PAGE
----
With National Trust membership, I always feel like we should make the most of it whenever we’re away. So on our February break in the New Forest, we stopped at Mottisfont on the way home.
N wasn’t impressed at doing another National Trust visit, but given I’d taken him to Peppa Pig World he owed me! Once he knew there would be lunch boxes and water involved, he was happy. He even told me to get out my camera to take photos of all the pretty snowdrops.
We arrived early, the first ones through the doors, and had an hour to walk round the grounds before the house opened. I didn’t know what there would be to really see in the winter months garden wise, but I needn’t have worried. First on the agenda was pooh sticks over the bridges, and laughing at ducks trying to avoid going under the archways against the river flow. Mottisfont was built near the historical font (hence the name), which is still there to see. Or it would be if you managed to find it – we somehow kept missing it with N leading the way down random paths.
Mottisfont has a beautiful winter garden with plenty of colour in it to enjoy and explore. N enjoyed the different stepping ‘stones’ and walkways. He was also keen to order me around, telling me which direction I could go in.
Our next stop was to hug the huge tree. Essential for any child, and N was positive his arms reached a quarter of the way round!
The walled gardens weren’t much when we went. Although I don’t know if we saw it all because it was really empty and N dragged me out again pretty quickly. It would be nice to return in June when the famous rose displays are in bloom.
The weather was a little dreary and threatening rain, so we headed to The Stables for a break. The Stables is a lovely area of courtyard tables, an indoor café, and open stables where you can find out about the wildlife at Mottisfont. There was also a riding block which N hopped on happily, along with various pieces of tack to play with.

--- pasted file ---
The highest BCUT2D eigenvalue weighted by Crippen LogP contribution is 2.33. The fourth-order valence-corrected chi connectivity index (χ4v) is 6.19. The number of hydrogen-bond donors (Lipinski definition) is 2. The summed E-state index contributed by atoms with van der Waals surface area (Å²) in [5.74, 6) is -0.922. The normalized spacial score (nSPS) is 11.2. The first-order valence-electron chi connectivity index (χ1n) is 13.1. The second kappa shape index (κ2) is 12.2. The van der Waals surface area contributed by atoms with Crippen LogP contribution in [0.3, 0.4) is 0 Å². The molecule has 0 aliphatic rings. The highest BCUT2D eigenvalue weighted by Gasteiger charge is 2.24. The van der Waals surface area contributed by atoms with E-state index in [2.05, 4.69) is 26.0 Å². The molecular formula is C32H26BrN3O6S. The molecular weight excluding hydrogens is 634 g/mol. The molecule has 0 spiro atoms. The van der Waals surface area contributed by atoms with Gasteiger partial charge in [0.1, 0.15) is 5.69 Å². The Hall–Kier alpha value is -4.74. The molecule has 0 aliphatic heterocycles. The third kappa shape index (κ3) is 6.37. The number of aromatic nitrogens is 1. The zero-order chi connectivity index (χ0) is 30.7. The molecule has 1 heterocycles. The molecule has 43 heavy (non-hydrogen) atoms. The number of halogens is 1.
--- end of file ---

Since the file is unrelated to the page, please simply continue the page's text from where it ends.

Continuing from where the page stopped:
The café itself serves basic meals, snacks and drinks. The usual National Trust fayre, along with the lengthy wait despite it being quiet. After refreshments N allowed me some time to look around the back of the house, and underneath in the old priory cellerium roomwhich is still as it was all those years ago. I think they always feel a bit earthy and spooky, but thankfully N didn’t moan that it was scary.
N also spotted some building blocks for children to build up the abbey and house. He loved getting creative with this trying to make it as accurate as possible, and was pleased to see on our later return that it hadn’t been broken up.
I was disappointed in the house itself. The downstairs was interesting with the rooms we could go in, set up as though in use. This is the type of thing we enjoy about National Trust properties, bringing the history to life. We were also able to look into the room where the staff were cleaning books which was really interesting. But upstairs it was taken over as an art gallery, with an exhibition celebrating Rex Whistler. Now I’m not a big art follower, so I have to admit I’ve never heard of Rex Whistler, and apart from the amazing murals in the house itself, I wasn’t that excited by the sketches and smaller artwork. Although it was busy, so obviously a lot of people are interested.
There was a picture trail for children, which N started out enthusiastically, including watching a bit of the video about Whistler’s paintings and stays at Mottisfont. I’m not sure if the house is usually as a normal display of the house and furniture or whether exhibitions are the norm, but luckily for us there was plenty else to look at.
We ate in the café in the house, which was a reasonable space. N had been moaning he was hungry for hours (despite having had a cooked breakfast in the hotel), so an early lunch did help us beat the queues. It was sandwich and lunchboxes all round as usual, quickly demolished so we could get on our way home.
N wanted to check out the playground before we left, although the natural playground was way too boggy for trainers. If you’re at Mottisfont with children and want to play, then do think about wellies unless it’s been dry for a while. There’s also a water play area so in the summer it would be great to go for a picnic and day out in the grounds.
As we turned to walk back along the river, the heavens opened, and we rushed back to the car. I feel for the people just arriving because that rain wasn’t stopping any time soon.
Mottisfont is a beautiful place to visit. For me it’s more about the grounds – there was so much we didn’t get to explore and I’m sure May-June time would be glorious with all the roses in bloom.
Have you ever been to Mottisfont? Are you a National Trust aficionado?
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